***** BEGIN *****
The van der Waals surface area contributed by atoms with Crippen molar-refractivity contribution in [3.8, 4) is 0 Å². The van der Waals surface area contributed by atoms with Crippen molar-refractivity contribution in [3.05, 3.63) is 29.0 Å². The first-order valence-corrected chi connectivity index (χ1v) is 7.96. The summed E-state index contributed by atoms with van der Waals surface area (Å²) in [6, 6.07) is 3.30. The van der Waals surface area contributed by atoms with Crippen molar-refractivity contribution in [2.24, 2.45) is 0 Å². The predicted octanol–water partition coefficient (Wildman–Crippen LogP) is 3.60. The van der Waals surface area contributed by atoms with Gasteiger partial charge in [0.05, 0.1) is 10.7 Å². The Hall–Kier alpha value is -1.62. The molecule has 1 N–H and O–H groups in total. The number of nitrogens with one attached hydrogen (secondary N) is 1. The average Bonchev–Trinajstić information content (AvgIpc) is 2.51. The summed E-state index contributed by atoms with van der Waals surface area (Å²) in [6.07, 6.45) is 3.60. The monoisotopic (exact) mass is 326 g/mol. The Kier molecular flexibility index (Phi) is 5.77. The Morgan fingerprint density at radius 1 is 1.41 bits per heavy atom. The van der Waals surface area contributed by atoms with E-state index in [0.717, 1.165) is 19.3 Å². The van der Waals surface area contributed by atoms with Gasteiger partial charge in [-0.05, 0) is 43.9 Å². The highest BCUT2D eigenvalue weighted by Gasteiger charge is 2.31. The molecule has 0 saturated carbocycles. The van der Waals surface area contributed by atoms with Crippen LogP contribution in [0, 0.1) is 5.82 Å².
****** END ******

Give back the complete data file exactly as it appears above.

The van der Waals surface area contributed by atoms with Crippen molar-refractivity contribution in [3.8, 4) is 0 Å². The van der Waals surface area contributed by atoms with Crippen molar-refractivity contribution in [3.05, 3.63) is 29.0 Å². The first-order valence-corrected chi connectivity index (χ1v) is 7.96. The summed E-state index contributed by atoms with van der Waals surface area (Å²) in [6, 6.07) is 3.30. The van der Waals surface area contributed by atoms with Crippen molar-refractivity contribution in [2.24, 2.45) is 0 Å². The predicted octanol–water partition coefficient (Wildman–Crippen LogP) is 3.60. The van der Waals surface area contributed by atoms with Gasteiger partial charge in [0.05, 0.1) is 10.7 Å². The Hall–Kier alpha value is -1.62. The molecule has 1 N–H and O–H groups in total. The number of nitrogens with one attached hydrogen (secondary N) is 1. The average Bonchev–Trinajstić information content (AvgIpc) is 2.51. The summed E-state index contributed by atoms with van der Waals surface area (Å²) in [6.07, 6.45) is 3.60. The monoisotopic (exact) mass is 326 g/mol. The Kier molecular flexibility index (Phi) is 5.77. The Morgan fingerprint density at radius 1 is 1.41 bits per heavy atom. The van der Waals surface area contributed by atoms with E-state index in [0.717, 1.165) is 19.3 Å². The van der Waals surface area contributed by atoms with Gasteiger partial charge in [-0.05, 0) is 43.9 Å². The highest BCUT2D eigenvalue weighted by Gasteiger charge is 2.31. The molecule has 0 saturated carbocycles. The van der Waals surface area contributed by atoms with Crippen LogP contribution in [0, 0.1) is 5.82 Å².